Around 1,000 years ago, at an altitude of around 4,000 meters, a member of a community knowledgeable in plants and their psychotropic uses was buried in a cave, in what is now Sur Lípez province in southwestern Bolivia. The tomb was desecrated some time later and there was no sign of his body when it was excavated. But the rock shelter, known as the Cuevo del Chileno, which had been occupied by humans for 4,000 years and had excellent conditions for conserving organic material, had preserved something else – a 1,000-year-old leather pouch.
Researcher José Capriles
Inside the pouch were various utensils designed for the consumption of indigenous drugs – two wooden boards to inhale substances, a tube used to breathe them in, two spatulas fashioned from llama bone, a headband, pieces of dried plants and a small bag sewn from three foxes’ noses. The chemical analysis of these artifacts suggests that people had the necessary knowledge at that time to make ayahuasca – a traditional psyochoactive brew used in spiritual ceremonies by peoples indigenous to the Amazonian Basin of South America.
Two of the drink’s main ingredients were found at the site – harmine, which is a fluorescent harmala alkaloid belonging to the beta-carboline family of compounds that can usually be got from the banesteriopsis caapi vine, and the shrub known as psychotria viridis which contains the hallucinogen component dimethyltryptamine (DMT). There were also remains of cocaine and benzoylecgonine, which suggests that there had been coca leaves, as well as traces of bufotenine, another hallucinogen that can be concocted from the seeds of the anadenanthera colubrina tree and which would have been inhaled after being crushed on the wooden boards.
What is surprising is that none of the plants would have grown at the altitude of the burial site. “Almost all the plants used to make ayahuasca are tropical and they would have had to travel hundreds of kilometers to get them,” says José Capriles, a researcher at Penn State University who led the research and recently published a paper on the discovery in the journal PNAS. “There was a lot of llama caravan traffic and many communities began to develop on account of long-distance commercial trading.
“The ingestion of these psychotropic drugs gives us some idea of the extensive networks that these people could access. Besides being important for rituals, the use of these products would have brought social prestige, it would be a sign of the community’s ability to move across great distances; or of having great wealth and the necessary contacts to obtain them, given they came from so far away,” says Capriles.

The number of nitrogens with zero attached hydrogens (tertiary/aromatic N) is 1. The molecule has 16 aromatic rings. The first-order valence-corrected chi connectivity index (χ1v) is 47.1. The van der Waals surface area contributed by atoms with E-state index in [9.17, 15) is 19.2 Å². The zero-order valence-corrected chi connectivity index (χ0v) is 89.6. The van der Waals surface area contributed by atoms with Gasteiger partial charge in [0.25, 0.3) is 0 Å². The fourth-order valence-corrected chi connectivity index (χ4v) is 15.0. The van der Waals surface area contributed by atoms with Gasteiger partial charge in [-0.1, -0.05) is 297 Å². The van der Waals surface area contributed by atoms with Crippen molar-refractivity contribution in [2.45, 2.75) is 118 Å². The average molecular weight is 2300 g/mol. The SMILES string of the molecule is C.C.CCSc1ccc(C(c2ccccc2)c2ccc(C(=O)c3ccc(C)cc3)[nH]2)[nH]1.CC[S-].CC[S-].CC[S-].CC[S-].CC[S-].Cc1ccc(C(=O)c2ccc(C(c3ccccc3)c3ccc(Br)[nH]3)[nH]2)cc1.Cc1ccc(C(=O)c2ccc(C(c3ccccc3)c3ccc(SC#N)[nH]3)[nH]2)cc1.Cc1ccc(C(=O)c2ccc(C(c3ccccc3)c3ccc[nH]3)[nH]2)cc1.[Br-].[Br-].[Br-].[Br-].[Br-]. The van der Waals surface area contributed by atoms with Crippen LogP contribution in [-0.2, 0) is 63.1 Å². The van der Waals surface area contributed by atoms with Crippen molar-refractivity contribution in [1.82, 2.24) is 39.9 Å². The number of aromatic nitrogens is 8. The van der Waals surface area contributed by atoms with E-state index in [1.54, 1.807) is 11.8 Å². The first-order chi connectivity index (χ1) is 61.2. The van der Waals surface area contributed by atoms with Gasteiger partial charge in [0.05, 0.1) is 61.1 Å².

Santiago López-Pavillard, author of the book Chamanes, ayahuasca y sanación (or, Chamans, Ayahuasca and Healing) says the data indicates the vast phytopharmacological knowledge that the tribes from the Amazonian basin possessed 1,000 years ago. It would have been general knowledge and would have existed at all altitudes, connected as they were by extensive trading networks. He also believes that the sample discovered in Bolivia could have come from the upper Orinoco Basin in the south of Venezuela.
What remains a mystery is how these indigenous tribes gathered the knowledge to prepare ayahuasca or knew which plants to choose from out of the more than 80,000 in their ecosystem. “To understand how they got this knowledge of plants, we have to assume the existence of a kind of animist cognitive anthropology which gives us the expression ‘master plant’ [in reference to ayahuasca],” says López-Pavillard. “People learn about the properties of plants by ingesting them; it is the plants themselves that teach human beings about their properties and what other plants they can combine with. This is the procedure that is still followed today in the Amazon forest by those who wish to train as shamans.”
The knowledge may have been acquired over thousands of years of trial and error. The analysis of mommies from the Tihuanaco civilization – a culture that existed before the Incas in the Andean region between 1,600 and 1,100 years ago – found the remains of harmine in the hair of both a child and an adult. Harmine was used at that time as a medicine because it has psychoactive properties that are not hallucinogenic. The inclusion of other plants to trigger psychedelic spiritual visions could have come later.
The shaman’s artifacts belong to an era when the Tihuanaco civilization was in decline. Some studies have linked ceremonial aspects such as the inhalation boards with rituals and customs that were used to extend the culture into other regions. Those in charge of these rituals were probably the most influential members of these ancient Andean tribes. By using these substances, they could be in touch with the gods and even turn themselves into the animals they believed represented the deities.
But there are an increasing number of researchers who believed the hallucinogenic substances had a wider use. “It is likely that some of the substances were taken in different ways,” says Capriles.
Nowadays, in some regions of South America, experiences with ayahuasca are advertised as a form of entertainment.
English version by Heather Galloway.